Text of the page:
So you go to the Brooklyn Museum, add an item to your cellphone gallery guide, then the program suggests other things you might want to see. You can add notes as you go, and upload your guide to the museum website for other visitors to share.
For example, a visitor to the ancient Egyptian galleries containing more than 1,200 objects might focus on the Old Kingdom section, encompassing Dynasties 3 through 6, from 2675 through 2170 B.C. There, they might select a limestone group statue depicting a man, his wife, and their small son that was the first major work of Egyptian art ever exhibited in America. Given their interest in this statue, the program then might suggest that the visitor look at three elaborately painted wooden tomb statues depicting a man at various stages of his life and an exquisite alabaster statue of the child King Pepy II seated on the lap of his mother. [...]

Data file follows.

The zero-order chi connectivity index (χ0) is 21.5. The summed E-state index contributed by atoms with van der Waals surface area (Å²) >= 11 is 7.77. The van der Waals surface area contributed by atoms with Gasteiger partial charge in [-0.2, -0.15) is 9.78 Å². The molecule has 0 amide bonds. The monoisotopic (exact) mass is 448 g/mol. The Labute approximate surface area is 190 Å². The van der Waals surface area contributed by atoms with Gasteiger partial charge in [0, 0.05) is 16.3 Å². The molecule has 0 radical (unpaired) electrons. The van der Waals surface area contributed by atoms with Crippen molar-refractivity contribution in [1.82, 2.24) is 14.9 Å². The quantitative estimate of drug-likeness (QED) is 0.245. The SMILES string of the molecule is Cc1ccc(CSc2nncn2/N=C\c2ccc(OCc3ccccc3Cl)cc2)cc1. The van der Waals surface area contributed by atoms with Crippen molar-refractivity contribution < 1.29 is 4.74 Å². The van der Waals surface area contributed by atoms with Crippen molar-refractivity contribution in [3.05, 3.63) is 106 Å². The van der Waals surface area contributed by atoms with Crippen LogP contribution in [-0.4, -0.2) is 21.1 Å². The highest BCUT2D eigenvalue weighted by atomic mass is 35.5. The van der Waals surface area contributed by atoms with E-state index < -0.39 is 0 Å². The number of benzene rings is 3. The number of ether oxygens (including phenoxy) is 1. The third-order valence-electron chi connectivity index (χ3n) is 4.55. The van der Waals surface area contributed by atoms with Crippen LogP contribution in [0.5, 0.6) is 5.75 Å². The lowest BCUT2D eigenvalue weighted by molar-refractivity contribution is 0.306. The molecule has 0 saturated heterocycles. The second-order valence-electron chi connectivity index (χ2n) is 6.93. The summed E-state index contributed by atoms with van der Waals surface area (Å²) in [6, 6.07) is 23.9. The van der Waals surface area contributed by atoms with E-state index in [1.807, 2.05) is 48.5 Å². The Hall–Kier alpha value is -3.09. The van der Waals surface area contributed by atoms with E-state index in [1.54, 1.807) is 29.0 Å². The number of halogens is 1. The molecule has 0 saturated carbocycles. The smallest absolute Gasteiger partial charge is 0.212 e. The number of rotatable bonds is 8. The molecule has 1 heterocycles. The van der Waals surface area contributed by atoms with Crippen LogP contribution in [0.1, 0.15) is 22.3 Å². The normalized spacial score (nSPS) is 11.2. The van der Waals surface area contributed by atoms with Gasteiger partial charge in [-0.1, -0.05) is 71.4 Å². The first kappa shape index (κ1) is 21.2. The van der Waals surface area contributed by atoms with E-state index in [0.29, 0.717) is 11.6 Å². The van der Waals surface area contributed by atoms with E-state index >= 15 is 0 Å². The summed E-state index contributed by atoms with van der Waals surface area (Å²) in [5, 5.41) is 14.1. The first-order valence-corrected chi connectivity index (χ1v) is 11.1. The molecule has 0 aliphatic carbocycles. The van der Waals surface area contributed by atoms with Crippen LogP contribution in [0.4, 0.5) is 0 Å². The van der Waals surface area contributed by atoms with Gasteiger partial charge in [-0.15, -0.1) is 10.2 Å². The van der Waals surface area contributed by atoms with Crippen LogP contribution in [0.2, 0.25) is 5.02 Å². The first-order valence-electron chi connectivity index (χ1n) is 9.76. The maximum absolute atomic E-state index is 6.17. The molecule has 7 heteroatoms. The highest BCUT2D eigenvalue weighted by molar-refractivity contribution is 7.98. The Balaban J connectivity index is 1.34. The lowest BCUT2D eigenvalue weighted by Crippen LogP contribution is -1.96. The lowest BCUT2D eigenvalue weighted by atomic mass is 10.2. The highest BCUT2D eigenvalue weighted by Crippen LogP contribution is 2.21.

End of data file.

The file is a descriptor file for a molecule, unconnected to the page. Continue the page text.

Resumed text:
Through the aggregation of data provided by many visitors and their individual tastes, the guide is designed to grow more intelligent as more visitors use it and more data is supplied. The new customized guide will be free to all visitors and may be used on any Web-enabled mobile phone.
That’s going to be damn handy, and I say this as someone without an internet-enabled phone. It’s so easy to find yourself wandering aimlessly in large museums. After a while even the most extraordinary objects can seem to blend into one.
On a side note, who knew the Brooklyn Museum had a 1,200-object ancient Egyptian gallery?